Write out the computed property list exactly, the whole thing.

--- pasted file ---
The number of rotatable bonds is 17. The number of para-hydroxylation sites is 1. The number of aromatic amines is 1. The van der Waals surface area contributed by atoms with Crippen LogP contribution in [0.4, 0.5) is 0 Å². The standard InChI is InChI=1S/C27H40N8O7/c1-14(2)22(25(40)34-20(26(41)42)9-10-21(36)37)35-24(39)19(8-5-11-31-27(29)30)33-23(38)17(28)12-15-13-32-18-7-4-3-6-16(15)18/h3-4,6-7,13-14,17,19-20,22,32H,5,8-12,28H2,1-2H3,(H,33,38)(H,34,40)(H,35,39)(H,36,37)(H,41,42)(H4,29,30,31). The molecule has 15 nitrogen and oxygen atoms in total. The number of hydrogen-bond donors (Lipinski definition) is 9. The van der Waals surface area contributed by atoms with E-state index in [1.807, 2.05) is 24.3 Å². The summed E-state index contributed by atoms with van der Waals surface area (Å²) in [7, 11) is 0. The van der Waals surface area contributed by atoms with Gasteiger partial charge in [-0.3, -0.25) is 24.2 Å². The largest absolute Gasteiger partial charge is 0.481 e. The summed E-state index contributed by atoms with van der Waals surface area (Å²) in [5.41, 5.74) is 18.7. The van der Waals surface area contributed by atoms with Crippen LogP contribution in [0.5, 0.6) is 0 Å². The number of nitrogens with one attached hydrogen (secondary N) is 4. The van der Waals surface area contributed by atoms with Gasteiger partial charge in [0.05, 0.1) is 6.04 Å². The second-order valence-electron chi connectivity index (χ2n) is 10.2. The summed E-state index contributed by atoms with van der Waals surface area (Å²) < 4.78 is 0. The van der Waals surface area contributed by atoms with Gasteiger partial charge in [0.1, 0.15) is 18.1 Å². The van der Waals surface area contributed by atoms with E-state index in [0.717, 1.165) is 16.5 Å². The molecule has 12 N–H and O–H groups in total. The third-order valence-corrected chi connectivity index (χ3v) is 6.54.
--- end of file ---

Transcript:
The number of rotatable bonds is 17. The number of para-hydroxylation sites is 1. The number of aromatic amines is 1. The van der Waals surface area contributed by atoms with Crippen LogP contribution in [0.4, 0.5) is 0 Å². The standard InChI is InChI=1S/C27H40N8O7/c1-14(2)22(25(40)34-20(26(41)42)9-10-21(36)37)35-24(39)19(8-5-11-31-27(29)30)33-23(38)17(28)12-15-13-32-18-7-4-3-6-16(15)18/h3-4,6-7,13-14,17,19-20,22,32H,5,8-12,28H2,1-2H3,(H,33,38)(H,34,40)(H,35,39)(H,36,37)(H,41,42)(H4,29,30,31). The molecule has 15 nitrogen and oxygen atoms in total. The number of hydrogen-bond donors (Lipinski definition) is 9. The van der Waals surface area contributed by atoms with E-state index in [1.807, 2.05) is 24.3 Å². The summed E-state index contributed by atoms with van der Waals surface area (Å²) in [7, 11) is 0. The van der Waals surface area contributed by atoms with Gasteiger partial charge in [-0.3, -0.25) is 24.2 Å². The largest absolute Gasteiger partial charge is 0.481 e. The summed E-state index contributed by atoms with van der Waals surface area (Å²) in [5.41, 5.74) is 18.7. The van der Waals surface area contributed by atoms with Crippen LogP contribution in [0.5, 0.6) is 0 Å². The number of nitrogens with one attached hydrogen (secondary N) is 4. The van der Waals surface area contributed by atoms with Gasteiger partial charge in [0.05, 0.1) is 6.04 Å². The second-order valence-electron chi connectivity index (χ2n) is 10.2. The summed E-state index contributed by atoms with van der Waals surface area (Å²) < 4.78 is 0. The van der Waals surface area contributed by atoms with Gasteiger partial charge in [0.1, 0.15) is 18.1 Å². The van der Waals surface area contributed by atoms with E-state index in [0.717, 1.165) is 16.5 Å². The molecule has 12 N–H and O–H groups in total. The third-order valence-corrected chi connectivity index (χ3v) is 6.54.